Lately my eyes have been fixed on specific LiPO and LiFePO4 cells, both metal cased and pouch style as they tend to offer the highest amperage for their size and weight and/or more stable chemistry. I just haven't had a recent project to build a battery for in a while, so I haven't bought anything yet. Now that I have an interest in an inflatable fishing raft that can mount a trolling motor I am looking at options for building a 12V pack with a 160ah rating using SPIM08HP cells (3.7V 8ah per cell, about 3/4lb per cell weight) that each has a maximum continuous discharge of about 400A. They are bag cells used in large commercial bus/truck packs. Said pack should weigh maybe 40lbs or so when completed, with 30 lbs of that being the actual cells, and will have zero risk of overheating while running a trolling motor that has a max draw of 40 amps lol.
 
Yeah, I have run lithium iron phosphate in some gear- receiver/servos and in the remote specifically because they were very stable in impacts and didn't fall off a ledge once voltage was low (losing control with the throttle open is nightmare fuel)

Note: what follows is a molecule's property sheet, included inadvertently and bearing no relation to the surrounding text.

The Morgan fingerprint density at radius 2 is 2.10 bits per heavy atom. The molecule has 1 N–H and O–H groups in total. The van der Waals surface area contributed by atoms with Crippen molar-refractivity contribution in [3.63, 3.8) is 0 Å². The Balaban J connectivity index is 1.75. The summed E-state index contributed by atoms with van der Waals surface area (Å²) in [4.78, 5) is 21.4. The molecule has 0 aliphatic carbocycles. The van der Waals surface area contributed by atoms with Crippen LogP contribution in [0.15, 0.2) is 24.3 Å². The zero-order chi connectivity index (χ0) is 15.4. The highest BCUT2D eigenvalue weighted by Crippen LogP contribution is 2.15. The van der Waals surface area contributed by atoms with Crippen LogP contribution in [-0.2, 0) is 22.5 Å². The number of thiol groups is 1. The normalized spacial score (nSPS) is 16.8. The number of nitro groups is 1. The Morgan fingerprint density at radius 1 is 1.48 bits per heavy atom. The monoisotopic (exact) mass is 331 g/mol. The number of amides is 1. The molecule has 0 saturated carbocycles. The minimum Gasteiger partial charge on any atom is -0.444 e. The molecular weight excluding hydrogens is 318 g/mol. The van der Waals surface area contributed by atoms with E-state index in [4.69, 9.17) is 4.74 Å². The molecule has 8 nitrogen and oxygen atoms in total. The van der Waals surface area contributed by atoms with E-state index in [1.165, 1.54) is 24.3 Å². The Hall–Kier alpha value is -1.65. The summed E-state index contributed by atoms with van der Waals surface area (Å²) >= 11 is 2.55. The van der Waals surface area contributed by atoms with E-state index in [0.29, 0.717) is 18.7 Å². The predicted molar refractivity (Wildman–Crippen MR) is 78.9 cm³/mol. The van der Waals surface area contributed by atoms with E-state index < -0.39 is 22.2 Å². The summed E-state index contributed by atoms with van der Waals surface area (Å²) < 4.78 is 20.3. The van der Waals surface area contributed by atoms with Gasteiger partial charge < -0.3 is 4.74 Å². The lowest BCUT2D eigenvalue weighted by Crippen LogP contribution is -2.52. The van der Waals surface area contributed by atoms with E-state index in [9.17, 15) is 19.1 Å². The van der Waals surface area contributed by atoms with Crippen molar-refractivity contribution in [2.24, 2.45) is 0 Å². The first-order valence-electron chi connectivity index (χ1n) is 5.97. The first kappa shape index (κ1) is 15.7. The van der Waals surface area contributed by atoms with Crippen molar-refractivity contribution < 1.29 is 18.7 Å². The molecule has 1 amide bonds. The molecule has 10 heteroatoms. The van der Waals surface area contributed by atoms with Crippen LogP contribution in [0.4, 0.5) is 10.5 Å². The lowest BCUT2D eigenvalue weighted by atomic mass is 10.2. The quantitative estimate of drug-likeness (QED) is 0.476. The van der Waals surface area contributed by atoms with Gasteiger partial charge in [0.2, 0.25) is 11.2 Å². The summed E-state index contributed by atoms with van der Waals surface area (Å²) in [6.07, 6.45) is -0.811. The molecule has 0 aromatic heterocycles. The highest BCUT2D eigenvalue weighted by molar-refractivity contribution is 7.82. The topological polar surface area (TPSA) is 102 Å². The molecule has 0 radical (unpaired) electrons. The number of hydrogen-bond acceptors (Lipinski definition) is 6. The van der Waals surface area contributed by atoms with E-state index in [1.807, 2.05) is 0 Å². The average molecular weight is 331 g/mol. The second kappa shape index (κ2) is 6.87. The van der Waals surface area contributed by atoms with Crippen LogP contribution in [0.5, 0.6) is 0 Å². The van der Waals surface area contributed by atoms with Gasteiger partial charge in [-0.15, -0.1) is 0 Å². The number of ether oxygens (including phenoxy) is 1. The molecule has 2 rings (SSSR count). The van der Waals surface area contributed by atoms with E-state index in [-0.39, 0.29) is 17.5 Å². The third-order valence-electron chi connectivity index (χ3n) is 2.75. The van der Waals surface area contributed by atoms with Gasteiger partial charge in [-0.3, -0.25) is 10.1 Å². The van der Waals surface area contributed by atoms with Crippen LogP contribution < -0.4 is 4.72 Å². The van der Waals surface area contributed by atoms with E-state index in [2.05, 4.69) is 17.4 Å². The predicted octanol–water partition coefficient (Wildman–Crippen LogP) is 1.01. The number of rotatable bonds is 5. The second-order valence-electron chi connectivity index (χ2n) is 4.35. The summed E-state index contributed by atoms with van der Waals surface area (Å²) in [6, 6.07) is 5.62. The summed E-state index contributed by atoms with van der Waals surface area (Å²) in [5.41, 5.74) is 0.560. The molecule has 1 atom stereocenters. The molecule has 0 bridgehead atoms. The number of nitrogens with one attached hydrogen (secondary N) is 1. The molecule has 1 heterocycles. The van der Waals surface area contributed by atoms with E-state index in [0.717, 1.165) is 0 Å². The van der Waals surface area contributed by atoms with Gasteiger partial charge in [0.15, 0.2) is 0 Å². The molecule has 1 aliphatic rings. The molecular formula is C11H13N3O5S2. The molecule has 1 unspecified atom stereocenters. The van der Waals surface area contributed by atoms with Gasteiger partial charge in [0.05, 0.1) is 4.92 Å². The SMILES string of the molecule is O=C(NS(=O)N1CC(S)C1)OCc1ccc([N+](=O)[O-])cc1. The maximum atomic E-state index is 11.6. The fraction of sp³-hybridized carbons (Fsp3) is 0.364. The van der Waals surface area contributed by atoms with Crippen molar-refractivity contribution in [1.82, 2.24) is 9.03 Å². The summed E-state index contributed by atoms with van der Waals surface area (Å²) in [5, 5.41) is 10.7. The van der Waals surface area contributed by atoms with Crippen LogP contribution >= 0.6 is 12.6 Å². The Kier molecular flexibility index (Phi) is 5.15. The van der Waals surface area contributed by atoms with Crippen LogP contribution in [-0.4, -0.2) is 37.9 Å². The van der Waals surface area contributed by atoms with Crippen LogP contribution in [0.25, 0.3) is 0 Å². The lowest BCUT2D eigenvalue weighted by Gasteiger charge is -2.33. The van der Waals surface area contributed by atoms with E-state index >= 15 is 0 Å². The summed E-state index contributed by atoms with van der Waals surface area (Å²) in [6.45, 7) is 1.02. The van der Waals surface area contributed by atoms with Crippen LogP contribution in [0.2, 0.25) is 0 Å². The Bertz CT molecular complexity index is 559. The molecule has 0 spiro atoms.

At the time I was in the hobby, they were always sold high capacity, low discharge.

I do have a nasty 4S lithium cell I pulled from a faulty 10,000A jump pack I need to fo something with. That badboy will crank over a dead 10L Detroit diesel like nothing.
 
Lipo’s are great just gotta be sure to maintain them well
Yes, and manage the heat generated. That is why I want to use the cells I named in my trolling motor battery pack. Heat from charging and discharging is what tends to do the most harm to LiPo packs and ends up causing swelling. Using cells that individually have a 400A peak continuous discharge per pack, in 10 parallel packs of 4 in series, on a motor that pulls max amps of 36-40 at full throttle means it is pulling 1/10th of the rating of each series pack. The pack should run very cool under such a light load so swelling shouldn't be a big problem.
 
Fun fact, some guys who raced used to intentionally heat up the lipo's for more snap out of the gate, it got so popular they actually make heated sleeves for it. But consider they would rather kill a $100 cell faster if it meant winning races.